To begin rebuilding your financial profile you have to start proving that you’ve learned from your mistakes. There are steps that can be taken, in stages, to begin rebuilding your financial profile and restoring your credit rating.

Immediately:

Savings Account – If you do not currently have one,establish a savings account and start making regular deposits for an emergency fund.

Create no additional debts – This one seems like a no-brainer but it is surprising how many people try to rush right out and finance something. Even with a bankruptcy on your record there are places willing to extend credit, at a cost. Avoid using buy-here, pay-here car sales, rent-to-own stores, and the like.

Pay Mortgage/Rent/Utilities on time! – If you rent, or were lucky enough to keep your home, make your payments on time! You want to show that you have learned from your mistakes. Late payments may get reported to the credit bureau, which will severely damage your credit even further.

If you retained a credit card through your bankruptcy, use it once in a while for small purchases and pay it off immediately at the end of the month. If there was an extraneous reason for your bankruptcy, such a death of a spouse, divorce, severe illness, etc., be sure to list that on your credit report. This will not affect your credit score but could help if there is a judgment call to be made.

6 – 12 Months:

Apply for a secured credit card – Banks will be more willing to give you a secured credit card after bankruptcy. With a secured credit card, you deposit money into a special account with your bank. The bank then issues you a credit card with a limit equal to the amount you deposited.

Shop around to different banks – When comparing banks for your secured credit card, make sure to look at their interest rates and fees that they charge. Do not pay any upfront fees. Also, ensure that they will report your good credit management to the credit bureaus. Do not apply for credit cards more often than every six months – If you apply for a credit card and get turned down you will need to continue to practice good financial habits and reapply later, preferably with another bank. Each time that you apply for credit your credit score will go down slightly. Continued reapplication for a credit card or loan could severely affect your credit rating!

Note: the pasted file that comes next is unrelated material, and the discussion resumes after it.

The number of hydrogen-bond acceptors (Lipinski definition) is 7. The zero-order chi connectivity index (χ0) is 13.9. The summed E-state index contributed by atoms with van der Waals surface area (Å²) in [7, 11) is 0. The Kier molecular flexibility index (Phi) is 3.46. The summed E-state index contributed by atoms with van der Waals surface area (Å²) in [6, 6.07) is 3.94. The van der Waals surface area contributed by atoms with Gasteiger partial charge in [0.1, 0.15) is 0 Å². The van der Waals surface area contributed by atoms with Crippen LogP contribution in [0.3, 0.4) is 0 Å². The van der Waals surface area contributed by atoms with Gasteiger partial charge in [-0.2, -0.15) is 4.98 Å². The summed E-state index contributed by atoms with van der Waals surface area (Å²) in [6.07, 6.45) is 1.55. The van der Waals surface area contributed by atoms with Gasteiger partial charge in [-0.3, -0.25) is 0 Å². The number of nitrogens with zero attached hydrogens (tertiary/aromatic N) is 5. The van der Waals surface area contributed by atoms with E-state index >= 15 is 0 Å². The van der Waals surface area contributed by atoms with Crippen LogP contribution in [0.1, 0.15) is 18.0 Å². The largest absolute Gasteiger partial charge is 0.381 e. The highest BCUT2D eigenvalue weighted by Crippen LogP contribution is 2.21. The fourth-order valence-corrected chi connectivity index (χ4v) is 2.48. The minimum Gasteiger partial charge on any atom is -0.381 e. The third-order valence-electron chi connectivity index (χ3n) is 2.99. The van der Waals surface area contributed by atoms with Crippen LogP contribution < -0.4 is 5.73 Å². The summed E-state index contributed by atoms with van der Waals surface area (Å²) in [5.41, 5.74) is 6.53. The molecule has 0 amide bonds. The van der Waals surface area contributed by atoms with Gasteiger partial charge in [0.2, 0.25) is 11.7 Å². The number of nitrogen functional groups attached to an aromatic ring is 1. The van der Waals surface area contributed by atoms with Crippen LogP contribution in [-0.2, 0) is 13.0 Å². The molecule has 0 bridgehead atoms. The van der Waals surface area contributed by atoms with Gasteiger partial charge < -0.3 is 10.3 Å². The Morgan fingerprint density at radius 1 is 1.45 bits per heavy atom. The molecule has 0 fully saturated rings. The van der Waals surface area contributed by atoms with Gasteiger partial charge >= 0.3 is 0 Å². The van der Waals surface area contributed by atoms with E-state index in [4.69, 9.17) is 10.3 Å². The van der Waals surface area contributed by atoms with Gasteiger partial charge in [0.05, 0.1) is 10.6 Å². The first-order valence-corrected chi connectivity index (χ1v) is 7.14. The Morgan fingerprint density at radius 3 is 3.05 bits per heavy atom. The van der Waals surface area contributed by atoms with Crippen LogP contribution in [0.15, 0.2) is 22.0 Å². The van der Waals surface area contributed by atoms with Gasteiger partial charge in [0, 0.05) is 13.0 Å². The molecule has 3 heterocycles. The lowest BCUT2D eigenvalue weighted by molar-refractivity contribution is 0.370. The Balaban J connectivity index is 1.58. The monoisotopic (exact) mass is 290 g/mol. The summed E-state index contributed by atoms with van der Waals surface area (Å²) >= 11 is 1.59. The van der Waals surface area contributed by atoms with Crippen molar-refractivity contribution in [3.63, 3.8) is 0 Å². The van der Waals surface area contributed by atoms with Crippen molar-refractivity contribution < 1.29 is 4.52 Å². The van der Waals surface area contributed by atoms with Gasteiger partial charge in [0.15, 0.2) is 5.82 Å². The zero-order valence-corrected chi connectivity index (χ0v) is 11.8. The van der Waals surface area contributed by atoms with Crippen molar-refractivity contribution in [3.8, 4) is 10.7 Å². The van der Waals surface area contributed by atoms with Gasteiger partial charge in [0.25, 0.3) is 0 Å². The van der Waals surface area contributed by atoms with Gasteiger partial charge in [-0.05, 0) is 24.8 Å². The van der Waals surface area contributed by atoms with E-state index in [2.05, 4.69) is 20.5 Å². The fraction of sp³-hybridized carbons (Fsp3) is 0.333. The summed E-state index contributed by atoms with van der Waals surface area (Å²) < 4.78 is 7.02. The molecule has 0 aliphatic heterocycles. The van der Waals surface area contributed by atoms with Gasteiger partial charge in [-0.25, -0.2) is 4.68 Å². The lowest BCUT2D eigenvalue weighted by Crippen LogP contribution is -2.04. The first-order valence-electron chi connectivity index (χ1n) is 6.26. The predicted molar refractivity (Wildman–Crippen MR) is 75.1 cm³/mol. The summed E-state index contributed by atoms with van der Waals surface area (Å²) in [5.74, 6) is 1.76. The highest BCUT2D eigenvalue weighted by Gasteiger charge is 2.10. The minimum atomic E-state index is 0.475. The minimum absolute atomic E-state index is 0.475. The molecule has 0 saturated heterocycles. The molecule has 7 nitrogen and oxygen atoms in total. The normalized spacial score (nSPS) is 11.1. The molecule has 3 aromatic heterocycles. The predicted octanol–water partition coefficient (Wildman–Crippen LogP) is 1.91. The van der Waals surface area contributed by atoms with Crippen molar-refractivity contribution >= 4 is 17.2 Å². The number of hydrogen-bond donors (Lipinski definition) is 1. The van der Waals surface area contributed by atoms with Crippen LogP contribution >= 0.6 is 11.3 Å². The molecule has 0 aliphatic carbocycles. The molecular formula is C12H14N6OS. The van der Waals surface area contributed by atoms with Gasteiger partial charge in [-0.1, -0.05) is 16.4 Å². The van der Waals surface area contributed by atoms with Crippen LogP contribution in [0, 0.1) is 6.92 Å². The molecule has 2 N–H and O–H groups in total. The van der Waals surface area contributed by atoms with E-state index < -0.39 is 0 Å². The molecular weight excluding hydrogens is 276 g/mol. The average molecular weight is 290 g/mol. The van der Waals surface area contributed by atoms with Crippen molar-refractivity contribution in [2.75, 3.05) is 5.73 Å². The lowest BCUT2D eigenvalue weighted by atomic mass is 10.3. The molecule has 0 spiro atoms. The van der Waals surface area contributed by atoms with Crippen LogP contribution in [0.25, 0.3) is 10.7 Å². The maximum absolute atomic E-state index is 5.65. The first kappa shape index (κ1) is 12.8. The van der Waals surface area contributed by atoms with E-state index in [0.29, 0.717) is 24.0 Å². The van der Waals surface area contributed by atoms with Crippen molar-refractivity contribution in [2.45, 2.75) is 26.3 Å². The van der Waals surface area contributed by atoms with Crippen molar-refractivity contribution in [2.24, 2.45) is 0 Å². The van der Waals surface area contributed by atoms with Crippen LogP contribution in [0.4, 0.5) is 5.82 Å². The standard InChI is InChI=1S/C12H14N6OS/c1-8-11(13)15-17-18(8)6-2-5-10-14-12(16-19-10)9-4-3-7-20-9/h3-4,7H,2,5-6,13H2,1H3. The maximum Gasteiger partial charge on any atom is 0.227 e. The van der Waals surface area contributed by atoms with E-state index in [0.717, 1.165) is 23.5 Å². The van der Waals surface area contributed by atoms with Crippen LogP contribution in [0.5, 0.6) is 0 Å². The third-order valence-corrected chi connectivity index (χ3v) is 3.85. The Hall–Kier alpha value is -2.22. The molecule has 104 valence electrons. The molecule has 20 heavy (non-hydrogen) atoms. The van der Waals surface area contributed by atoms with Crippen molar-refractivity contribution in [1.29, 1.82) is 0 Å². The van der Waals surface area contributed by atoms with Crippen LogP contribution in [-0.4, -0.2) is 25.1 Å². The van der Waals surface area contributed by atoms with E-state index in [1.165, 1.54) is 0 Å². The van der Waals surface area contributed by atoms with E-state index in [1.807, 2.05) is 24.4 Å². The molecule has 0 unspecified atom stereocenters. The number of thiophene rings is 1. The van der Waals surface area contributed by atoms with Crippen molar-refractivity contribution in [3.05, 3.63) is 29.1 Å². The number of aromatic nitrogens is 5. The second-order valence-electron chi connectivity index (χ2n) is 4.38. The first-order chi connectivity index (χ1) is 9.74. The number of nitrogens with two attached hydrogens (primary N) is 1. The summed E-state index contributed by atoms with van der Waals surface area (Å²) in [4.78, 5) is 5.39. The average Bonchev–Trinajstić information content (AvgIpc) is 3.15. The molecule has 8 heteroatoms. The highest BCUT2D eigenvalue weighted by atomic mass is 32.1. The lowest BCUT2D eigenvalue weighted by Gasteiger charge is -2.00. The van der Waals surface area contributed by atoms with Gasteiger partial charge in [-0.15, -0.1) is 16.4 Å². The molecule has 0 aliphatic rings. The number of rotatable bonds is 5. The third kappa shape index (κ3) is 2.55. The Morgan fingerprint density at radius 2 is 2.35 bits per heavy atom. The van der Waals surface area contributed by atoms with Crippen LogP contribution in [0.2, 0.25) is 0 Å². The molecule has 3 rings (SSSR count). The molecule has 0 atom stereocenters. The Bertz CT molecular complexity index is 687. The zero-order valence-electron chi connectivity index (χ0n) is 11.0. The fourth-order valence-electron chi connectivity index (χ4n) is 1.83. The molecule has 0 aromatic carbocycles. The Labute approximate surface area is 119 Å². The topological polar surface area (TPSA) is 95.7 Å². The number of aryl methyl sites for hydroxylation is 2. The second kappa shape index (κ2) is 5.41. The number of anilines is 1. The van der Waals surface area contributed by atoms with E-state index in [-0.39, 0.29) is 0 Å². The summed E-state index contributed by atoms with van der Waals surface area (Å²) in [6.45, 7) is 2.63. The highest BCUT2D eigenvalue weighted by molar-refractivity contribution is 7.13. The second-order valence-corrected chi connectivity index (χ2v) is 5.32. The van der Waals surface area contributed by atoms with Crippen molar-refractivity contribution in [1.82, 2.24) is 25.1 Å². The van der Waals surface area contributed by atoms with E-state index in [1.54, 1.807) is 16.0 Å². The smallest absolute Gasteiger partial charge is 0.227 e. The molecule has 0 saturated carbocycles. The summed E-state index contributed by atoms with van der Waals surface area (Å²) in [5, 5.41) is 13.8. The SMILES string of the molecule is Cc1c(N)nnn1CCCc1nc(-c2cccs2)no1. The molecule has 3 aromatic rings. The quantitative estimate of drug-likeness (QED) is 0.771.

After 1 – 2 Years:

If you keep your accounts in good standing and your mortgage/rent and bills paid on time you should started getting better offers for unsecured credit cards in the mail. Be careful not to fall back into the credit trap though—use your new credit wisely! Also, be sure to read our article on Credit Card Traps to Avoid!

In the early years your credit is going to cost you more be prepared to pay substantially higher interest rates for loans and credit cards. However, you can help take the sting out of those higher rates by paying off your credit cards in full at the end of every month and paying extra towards the principle on other loans.

If you consistently practice good financial habits and aggressively work to pay your bills on time and not accumulate too much debt the less your bankruptcy will matter and the more likely lenders will be willing to extend to you better interest rates.